When an Ontario man decided to train for an upcoming triathlon, he knew it wouldn’t be easy. But he had no idea the challenges he would soon be facing after a recent training session in a Canadian lake.
“Some crazy things have happened to me while training, but this is probably the craziest,” Matt Gervais told the Windsor Star of his recent encounter with a Muskie fish.
Last week, the triathlete was training with a friend in Lake St. Clair in Ontario when he was attacked by something very unexpected.
It was around 6:30 in the morning when the swimmer and his friend entered the water for a quick swim along the shoreline. Only a few minutes into the swim, however, Gervais felt a sharp pain in his right hand.
“It was an intense pain. Almost like burning,” the triathlete remembered.
The Muskie Thought His Hand Was A Tasty Treat
“It took me a moment to understand what exactly was going on,” Gervais continued, remembering how he felt a weight on his hand along with the pain. As Gervais looked down, he was shocked by what he saw. His right hand was clamped tightly into the mouth of a large fish.
“A real ugly fish,” he said. “Big eyes, big teeth.”
The attack, while painful, lasted just seconds. Once the fish realized that Gervais’s hand wasn’t a small tasty treat, but rather a catch that was attached to something larger, the attacker quickly let go of the athlete’s hand and swam off into the lake.
Instinctively, Gervais used his free hand to fend off the finned predator — but the attack was over in seconds. The muskie let go and swam off.
After getting his friend’s attention, Gervais received emergency medical attention at a nearby clinic. In all, the swimmer suffered several deep puncture wounds to his right hand. Gervais needed thirteen stitches to close the cuts, and one of the muskie’s teeth was removed from one of the triathlete’s knuckles.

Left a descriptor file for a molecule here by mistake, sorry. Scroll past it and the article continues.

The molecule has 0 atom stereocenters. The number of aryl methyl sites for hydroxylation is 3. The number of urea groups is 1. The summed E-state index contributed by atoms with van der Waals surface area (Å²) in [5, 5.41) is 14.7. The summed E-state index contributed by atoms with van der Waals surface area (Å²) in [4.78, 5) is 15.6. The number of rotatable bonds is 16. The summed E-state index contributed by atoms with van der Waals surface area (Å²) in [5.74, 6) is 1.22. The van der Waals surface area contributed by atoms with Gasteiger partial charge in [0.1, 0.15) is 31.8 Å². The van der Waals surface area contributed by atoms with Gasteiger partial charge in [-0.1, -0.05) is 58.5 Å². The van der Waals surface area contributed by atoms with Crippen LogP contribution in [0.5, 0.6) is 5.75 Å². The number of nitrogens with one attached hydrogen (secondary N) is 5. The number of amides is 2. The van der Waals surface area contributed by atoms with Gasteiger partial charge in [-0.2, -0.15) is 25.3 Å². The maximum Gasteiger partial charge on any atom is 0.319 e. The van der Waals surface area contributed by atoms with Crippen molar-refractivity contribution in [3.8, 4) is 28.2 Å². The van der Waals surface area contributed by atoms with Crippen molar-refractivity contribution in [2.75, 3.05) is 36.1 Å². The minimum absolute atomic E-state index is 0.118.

Muskies are known in the area as being aggressive hunters. The fish is known for giving anglers a vicious fight. Muskies in the area where Gervais was bit have been known to grow as big as forty inches in length; and weigh up to twenty-three pounds.
An Aggressive Predator
The biggest Muskie caught in Ontario weighed in at a shocking sixty-five pounds. With hunters such as these hiding in the shadows beneath the water’s surface, one can begin to wonder how anyone can be brave enough to dive in among these hungry muskies. However, notes Gervais who has been training in the area for a number of years, this type of attack is pretty rare.
“It’s very rare. It’s not common. But I guess it’s hard for me to say that it never happens, now,” the swimmer said.
“I’d never been attacked by a fish in 20 years of swimming,” he explained.
“No one I know who has been swimming for as long or longer has been attacked,” Gervais continued. “It’s an irrational fear that some people have.”